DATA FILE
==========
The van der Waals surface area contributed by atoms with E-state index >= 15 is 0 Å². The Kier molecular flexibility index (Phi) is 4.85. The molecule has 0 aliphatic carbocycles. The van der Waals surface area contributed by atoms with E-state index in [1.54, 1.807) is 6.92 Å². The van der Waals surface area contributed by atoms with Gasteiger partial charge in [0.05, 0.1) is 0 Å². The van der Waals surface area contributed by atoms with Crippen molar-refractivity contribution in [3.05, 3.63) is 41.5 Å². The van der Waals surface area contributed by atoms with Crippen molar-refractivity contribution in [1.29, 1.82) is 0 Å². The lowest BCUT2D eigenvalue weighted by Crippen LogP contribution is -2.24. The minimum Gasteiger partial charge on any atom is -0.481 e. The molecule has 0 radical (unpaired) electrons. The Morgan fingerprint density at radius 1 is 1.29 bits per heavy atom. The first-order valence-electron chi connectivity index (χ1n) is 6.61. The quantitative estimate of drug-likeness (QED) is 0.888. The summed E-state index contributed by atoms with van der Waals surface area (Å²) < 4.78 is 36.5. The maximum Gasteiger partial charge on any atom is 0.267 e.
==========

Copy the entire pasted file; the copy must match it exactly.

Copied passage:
The van der Waals surface area contributed by atoms with E-state index >= 15 is 0 Å². The Kier molecular flexibility index (Phi) is 4.85. The molecule has 0 aliphatic carbocycles. The van der Waals surface area contributed by atoms with E-state index in [1.54, 1.807) is 6.92 Å². The van der Waals surface area contributed by atoms with Gasteiger partial charge in [0.05, 0.1) is 0 Å². The van der Waals surface area contributed by atoms with Crippen molar-refractivity contribution in [3.05, 3.63) is 41.5 Å². The van der Waals surface area contributed by atoms with Crippen molar-refractivity contribution in [1.29, 1.82) is 0 Å². The lowest BCUT2D eigenvalue weighted by Crippen LogP contribution is -2.24. The minimum Gasteiger partial charge on any atom is -0.481 e. The molecule has 0 radical (unpaired) electrons. The Morgan fingerprint density at radius 1 is 1.29 bits per heavy atom. The first-order valence-electron chi connectivity index (χ1n) is 6.61. The quantitative estimate of drug-likeness (QED) is 0.888. The summed E-state index contributed by atoms with van der Waals surface area (Å²) < 4.78 is 36.5. The maximum Gasteiger partial charge on any atom is 0.267 e.